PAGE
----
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Re: Multithreaded Script CPU Usage

by NiJo (Friar)
on Aug 26, 2008 at 19:53 UTC ( #706962=note: print w/replies, xml ) Need Help??

in reply to Multithreaded Script CPU Usage

I see that your approach comes from automating interactive tools. I'm sure that perl can do a lot simpler, better and faster.

A disk (with one disk head) is basically a single threaded application. Trying to keep 10 threads happy results in a lot of seeks and very slow performance. Sometimes it is OK to have 2 threads: one waiting for a disk seek and the other parsing a different file.

I'd redesign the application to be pure perl and single threaded. If you need to scan several disks, I'd start one scanner per disk and directly feed into the database using DBI.

The following "code" is just for showing the perl way to do it with prebuild modules. It is mostly copied from perldoc, won't run out of the box and has no error handling. I could not find a good way to get author information from MS office files. Win32::OLE and some digging into MS Explorer OLE should help.

use strict; use warnings; use File::Find; use DBI; $dsn = "DBI:mysql:database=$database;host=$hostname;port=$port"; $dbh = DBI->connect($dsn, $user, $password); $sth = $dbh->prepare("INSERT INTO table(foo,bar,baz) VALUES (?,?,?)"); sub wanted { my @stats = stat $_; $sth->execute( $foo, $bar, $baz ); } find(\&wanted, @directories_to_search);
P.S: Basically you have reinvented the unix 'locate' tool and ignored Microsofts indexing files for faster search.

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Re^2: Multithreaded Script CPU Usage
by Zenshai (Sexton) on Aug 26, 2008 at 22:13 UTC
    I initially started off exactly the way you're saying, but file::find and stat() was just too slow. FileList is a lot faster (no clue why). I need the entire scan to finish in one weekend, and there can be up to 80 million files to scan. That's also why I went for multithreading and etc. Im trying to squeeze any juice I can out of the resources I have to get this script to run in its allotted window.

    As for your one scanner per disk suggestion, I don't think starting 300 scanners is the answer here. :)

    I know it's ugly, and part of me weeps somewhere deep inside while I write this stuff, but requirements are making me do it. :(
      It took me some days off and rethinking to guess at your real bottleneck. Did you forget to tell us about the low bandwitdth remote windows network shares you are scanning? 300 local disks is too much to believe. Then collect the data locally into files and transfer them to the server. The parallel scanning should take about a minute for these file systems just above desktop size.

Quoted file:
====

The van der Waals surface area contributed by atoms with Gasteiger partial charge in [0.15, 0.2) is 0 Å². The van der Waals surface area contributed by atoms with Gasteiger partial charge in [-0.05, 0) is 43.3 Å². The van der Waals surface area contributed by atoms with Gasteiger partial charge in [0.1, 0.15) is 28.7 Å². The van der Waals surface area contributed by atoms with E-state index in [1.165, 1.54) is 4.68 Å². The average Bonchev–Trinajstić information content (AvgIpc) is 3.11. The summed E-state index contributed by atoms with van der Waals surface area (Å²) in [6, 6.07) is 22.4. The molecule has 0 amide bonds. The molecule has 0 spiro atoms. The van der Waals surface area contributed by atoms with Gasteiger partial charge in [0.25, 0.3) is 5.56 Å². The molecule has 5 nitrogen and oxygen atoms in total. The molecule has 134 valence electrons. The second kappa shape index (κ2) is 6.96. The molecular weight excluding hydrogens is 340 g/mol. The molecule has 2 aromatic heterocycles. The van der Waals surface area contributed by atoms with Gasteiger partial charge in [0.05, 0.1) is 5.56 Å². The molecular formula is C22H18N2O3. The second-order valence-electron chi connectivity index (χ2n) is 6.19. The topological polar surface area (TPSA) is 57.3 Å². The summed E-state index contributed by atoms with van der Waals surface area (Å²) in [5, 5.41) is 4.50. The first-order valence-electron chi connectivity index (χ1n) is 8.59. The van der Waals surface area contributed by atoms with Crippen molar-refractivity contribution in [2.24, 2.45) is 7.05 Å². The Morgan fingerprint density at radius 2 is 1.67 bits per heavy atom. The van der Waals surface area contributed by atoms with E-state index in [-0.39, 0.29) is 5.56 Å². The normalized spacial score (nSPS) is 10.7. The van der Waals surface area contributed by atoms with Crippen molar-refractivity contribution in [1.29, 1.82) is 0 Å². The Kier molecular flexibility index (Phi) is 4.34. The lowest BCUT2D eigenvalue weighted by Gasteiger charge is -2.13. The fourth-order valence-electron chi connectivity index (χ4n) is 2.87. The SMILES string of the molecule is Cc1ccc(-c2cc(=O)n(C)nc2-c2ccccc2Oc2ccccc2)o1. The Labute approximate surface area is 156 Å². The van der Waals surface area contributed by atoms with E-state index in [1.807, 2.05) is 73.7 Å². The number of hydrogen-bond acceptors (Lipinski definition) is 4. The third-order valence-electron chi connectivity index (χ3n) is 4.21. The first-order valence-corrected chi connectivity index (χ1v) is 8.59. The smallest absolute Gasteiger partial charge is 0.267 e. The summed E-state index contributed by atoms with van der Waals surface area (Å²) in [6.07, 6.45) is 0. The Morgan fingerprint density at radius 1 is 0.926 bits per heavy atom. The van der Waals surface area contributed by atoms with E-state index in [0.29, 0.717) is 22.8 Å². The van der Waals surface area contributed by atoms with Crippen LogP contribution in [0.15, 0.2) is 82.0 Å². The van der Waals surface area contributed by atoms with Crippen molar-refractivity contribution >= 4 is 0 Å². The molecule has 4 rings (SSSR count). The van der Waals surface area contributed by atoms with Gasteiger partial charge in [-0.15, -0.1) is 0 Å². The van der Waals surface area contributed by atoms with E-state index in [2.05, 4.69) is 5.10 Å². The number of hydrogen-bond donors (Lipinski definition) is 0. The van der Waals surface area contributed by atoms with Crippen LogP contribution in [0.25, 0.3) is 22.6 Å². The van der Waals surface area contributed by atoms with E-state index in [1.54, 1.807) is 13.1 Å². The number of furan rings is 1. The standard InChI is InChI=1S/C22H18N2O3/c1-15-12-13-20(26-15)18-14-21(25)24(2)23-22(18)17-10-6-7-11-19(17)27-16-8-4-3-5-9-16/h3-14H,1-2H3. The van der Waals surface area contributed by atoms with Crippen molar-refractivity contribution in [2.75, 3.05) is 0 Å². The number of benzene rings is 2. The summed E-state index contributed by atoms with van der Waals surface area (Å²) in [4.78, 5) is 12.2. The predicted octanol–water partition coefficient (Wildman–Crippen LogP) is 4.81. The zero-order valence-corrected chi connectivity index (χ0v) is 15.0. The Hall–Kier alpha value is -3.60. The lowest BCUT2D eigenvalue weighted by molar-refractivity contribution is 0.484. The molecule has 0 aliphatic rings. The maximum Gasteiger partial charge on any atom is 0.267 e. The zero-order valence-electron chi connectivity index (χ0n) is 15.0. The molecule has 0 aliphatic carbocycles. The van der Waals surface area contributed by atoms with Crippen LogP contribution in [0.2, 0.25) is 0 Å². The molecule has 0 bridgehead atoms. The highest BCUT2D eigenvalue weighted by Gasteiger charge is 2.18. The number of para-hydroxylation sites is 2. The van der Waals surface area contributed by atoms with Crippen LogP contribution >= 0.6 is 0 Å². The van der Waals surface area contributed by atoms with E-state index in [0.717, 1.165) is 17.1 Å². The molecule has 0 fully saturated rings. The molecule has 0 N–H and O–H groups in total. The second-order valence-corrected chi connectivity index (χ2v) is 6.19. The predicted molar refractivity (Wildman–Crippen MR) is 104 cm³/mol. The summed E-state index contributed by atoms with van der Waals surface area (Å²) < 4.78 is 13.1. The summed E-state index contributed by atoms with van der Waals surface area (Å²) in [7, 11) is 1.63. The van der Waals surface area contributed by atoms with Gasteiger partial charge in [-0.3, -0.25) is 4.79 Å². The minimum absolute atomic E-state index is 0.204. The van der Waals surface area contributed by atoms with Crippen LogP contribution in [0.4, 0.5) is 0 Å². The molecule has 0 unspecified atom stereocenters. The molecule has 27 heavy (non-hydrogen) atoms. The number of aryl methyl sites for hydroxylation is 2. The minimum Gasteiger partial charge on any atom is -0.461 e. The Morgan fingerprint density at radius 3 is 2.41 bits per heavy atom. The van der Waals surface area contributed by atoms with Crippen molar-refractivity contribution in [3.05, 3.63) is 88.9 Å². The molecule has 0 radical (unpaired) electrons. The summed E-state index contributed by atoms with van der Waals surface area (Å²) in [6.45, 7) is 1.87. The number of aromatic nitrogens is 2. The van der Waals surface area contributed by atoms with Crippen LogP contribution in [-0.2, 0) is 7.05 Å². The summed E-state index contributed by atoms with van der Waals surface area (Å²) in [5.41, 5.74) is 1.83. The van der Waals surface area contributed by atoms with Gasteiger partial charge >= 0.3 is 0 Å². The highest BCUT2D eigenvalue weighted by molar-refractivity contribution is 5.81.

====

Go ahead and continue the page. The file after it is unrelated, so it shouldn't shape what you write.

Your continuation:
But after solving all the scanning performance issues you are finally bound by the insert limit of your database. 80 million records are very huge. 1000 inserts per second would be my estimate for mysql on a desktop. That is 22 hours in your case. But do your own benchmark for multiple and faster CPUs and disks.

      Back to the drawing board you need to eliminate the overhead of the database. We don't know anything about use cases of your database output. When it is just finding a file once per week, I'd cat the local output files together and grep the 800 MB text file at disk speed in less than 10 seconds. In more advanced cases Perl regexps should have lower overhead than SQL on queries and no insert limit bottleneck.

        Yes, I did not say anything about the network shares, because I am confident they are not my bottleneck (they aren't low bandwidth). I've benchmarked scanning a 2000 file folder on a local hd vs one on one of the remote shares and the remote share took about .5sec longer on avg.

        The database, unfortunately is not the problem either. Getting the actual data into the DB can be done outside the weekend window. So I can just start LOADing the temp files after the scan completes. Though I'd like to do it concurrently if at all possible.

        I've recently tried running the DB and regexp part of the script on another machine and this did not solve the CPU issue. I've also tried simply disabling those parts of the script with the same effect.

        Currently I'm back at the original issue I created this post with, and looking for other ways to implement the multithreaded queue based behavior.

        Thank you though, for helping me think this through.

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